Whew...Oak Pollen is finally gone

I got him into a Veterinary Dermatologist today and was thrilled to be talking to someone who was on the same page as all that I have learned here and other reading. I was able to keep the worst of Cooper's allergy symptoms controlled during the height of the season but he still has red itchy eyes and pink ears even now. This vet hates Apoguel and won't prescribe it if she can help it. She said Zyrtec is the preferred antihistamine and the latest paper that she read even increased to dosage to around 1mg per pound twice a day. In fact if Coop was on Apoquel he wouldn't have to discontinue it but Zyrtec masks the allergic response so effectively that she doesn't want him to take it for two weeks prior to testing. He gets the scratch testing in two weeks. He was in good shape for her exam minus a little yeast in his ears and was thrilled at my level of knowledge. Said they were hiring 🤣🤣. She also said, after looking at his history that dogs with environmental allergies often have gastric issues. I told her where we are with his diet and no food trial is indicated at this time.
It just feels good to have a partner in his treatment instead of an adversary.    

You need to be a member of Doodle Kisses to add comments!

Join Doodle Kisses

Email me when people reply –

Replies

          • Environmental allergies DO get worse with age. That's why it's so important to get them diagnosed and start a treatment plan as early as poosible. 
            Jack did not have a cone after his allergy testing, and he did not try to lick or scratch his test area.  It probably wouldn't help, because it wouldn't prevent them from scratching the area with their nails if it's bothering them. But a surgical suit might. Or it might irritate the area, I'm not sure. I'd ask the derm vet before spending the money. 

      • The vet techs don't seem to have gotten the message yet that the whole "grain-free food causes DCM" thing was a false theory which has now been disproven, by veterinarians no less. You might want to pass this article along to her next time you see her:
        https://www.veterinarypracticenews.com/grain-diet-not-linked-to-dcm...

        Grain-free diet not linked to DCM in dogs, research review finds
        Dilated cardiomyopathy (DCM) in dogs is largely an inherited disease and not the result of a grain-free or legume-rich diet.
  • That's really interesting that they said dogs with environmental allergies often have gastric issues.  

    Did they mention if it's just that they often go together (generally hyper-vigilant immune system) or that the gastric issues are CAUSED by the environmental allergies?  

    That veterinary dermatologist sounds great I'm so glad you found a good one who actually keeps her knowledge current!

    • Yes, I did talk about that way back in one of your previous discussions. It's a hyperactive immune system that's behind both Atopic Dermatitis and Inflammatory Bowel Disease. The dermatologist told me Jack had a "screwed up" immune system. In all of this, the immune system is mis-identifying ordinarily harmless substances as threats, and launching an attack.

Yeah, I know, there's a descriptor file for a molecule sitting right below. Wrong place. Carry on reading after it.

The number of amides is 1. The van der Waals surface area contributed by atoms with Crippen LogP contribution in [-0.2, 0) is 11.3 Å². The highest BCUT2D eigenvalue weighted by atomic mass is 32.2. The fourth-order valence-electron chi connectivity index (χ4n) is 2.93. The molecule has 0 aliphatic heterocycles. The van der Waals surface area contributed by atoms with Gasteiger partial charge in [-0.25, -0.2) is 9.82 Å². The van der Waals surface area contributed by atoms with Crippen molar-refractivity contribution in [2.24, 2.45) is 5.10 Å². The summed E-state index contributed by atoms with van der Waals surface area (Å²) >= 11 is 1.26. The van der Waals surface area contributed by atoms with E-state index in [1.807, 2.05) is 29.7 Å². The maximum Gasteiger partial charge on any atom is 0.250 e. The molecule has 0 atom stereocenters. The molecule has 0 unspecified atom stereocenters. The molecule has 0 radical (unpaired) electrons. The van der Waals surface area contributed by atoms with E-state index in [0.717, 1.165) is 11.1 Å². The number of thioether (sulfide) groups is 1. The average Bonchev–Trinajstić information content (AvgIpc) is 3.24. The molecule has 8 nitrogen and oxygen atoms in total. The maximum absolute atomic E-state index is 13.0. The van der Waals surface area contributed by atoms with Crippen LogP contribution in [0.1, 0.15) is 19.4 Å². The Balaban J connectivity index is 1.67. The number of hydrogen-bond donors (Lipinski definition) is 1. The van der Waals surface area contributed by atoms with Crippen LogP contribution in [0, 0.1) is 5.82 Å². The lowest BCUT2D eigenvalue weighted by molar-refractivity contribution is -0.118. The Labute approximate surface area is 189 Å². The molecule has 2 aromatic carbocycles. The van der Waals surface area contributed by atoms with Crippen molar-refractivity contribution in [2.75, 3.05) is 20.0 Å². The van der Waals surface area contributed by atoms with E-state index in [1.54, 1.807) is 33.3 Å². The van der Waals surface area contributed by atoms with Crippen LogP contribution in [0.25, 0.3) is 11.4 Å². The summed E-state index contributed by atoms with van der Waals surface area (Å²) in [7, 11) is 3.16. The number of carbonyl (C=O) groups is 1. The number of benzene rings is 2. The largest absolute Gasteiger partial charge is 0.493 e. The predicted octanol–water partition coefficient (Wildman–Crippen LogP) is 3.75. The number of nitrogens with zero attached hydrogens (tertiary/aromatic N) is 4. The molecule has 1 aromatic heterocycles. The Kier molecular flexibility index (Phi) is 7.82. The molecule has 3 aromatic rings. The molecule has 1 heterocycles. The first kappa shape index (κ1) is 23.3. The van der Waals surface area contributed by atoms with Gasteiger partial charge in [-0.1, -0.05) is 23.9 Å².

A long while back, I read an article by a French immunologist who talked about "one airway" when linking Atopy and gastrointestinal disease in humans. When I mentioned that to Jack's dermatology specialist after his IBD diagnosis, she smiled. Then she talked about something called "cross reactivity". Cross-reactivity in allergic reactions occurs when the proteins in one substance (typically pollen) are similar to the proteins found in another substance (typically a food). For example, if you are allergic to birch tree pollen, you may also find that eating apples causes a reaction for you. 
      I found a lot of interesting examples of this. The substances are not things you would normally connect, like birch trees and apples, lol. 
      The immune system is a very, very complicated thing. If I had my life to live over, that would be my field of study.
      Info on cross-reactivity. It's pretty interesting: https://www.allergicliving.com/2010/07/02/oral-allergy-syndrome-cro...

      Oral Allergy Syndrome: Why do Pollens and Foods Cross-React?
      If pollen makes you sneeze, it may also give you an itchy mouth or worse to fruits and vegetables like carrots, celery. It's called oral allergy synd…
      • I wonder if it has anything to do with haptens.  I don't know much about them but they mention that they share "allergenic proteins" - haptens are allergens that link up with body proteins to cause allergies.  Maybe all these "cross reactive" allergens are haptens that share the same carrier protein.

        • I also don't know much about haptens, but it's my understanding that they are involved in things like contact dermatitis, which is one of the mysteries of the allergy world, lol. In the examples I have read about, it's mainly chemical/drug reactions; I haven't seen anything that mentions haptens in connection with common organic allergens like pollen, although there does seem to be some connection with mold, as in penicillin.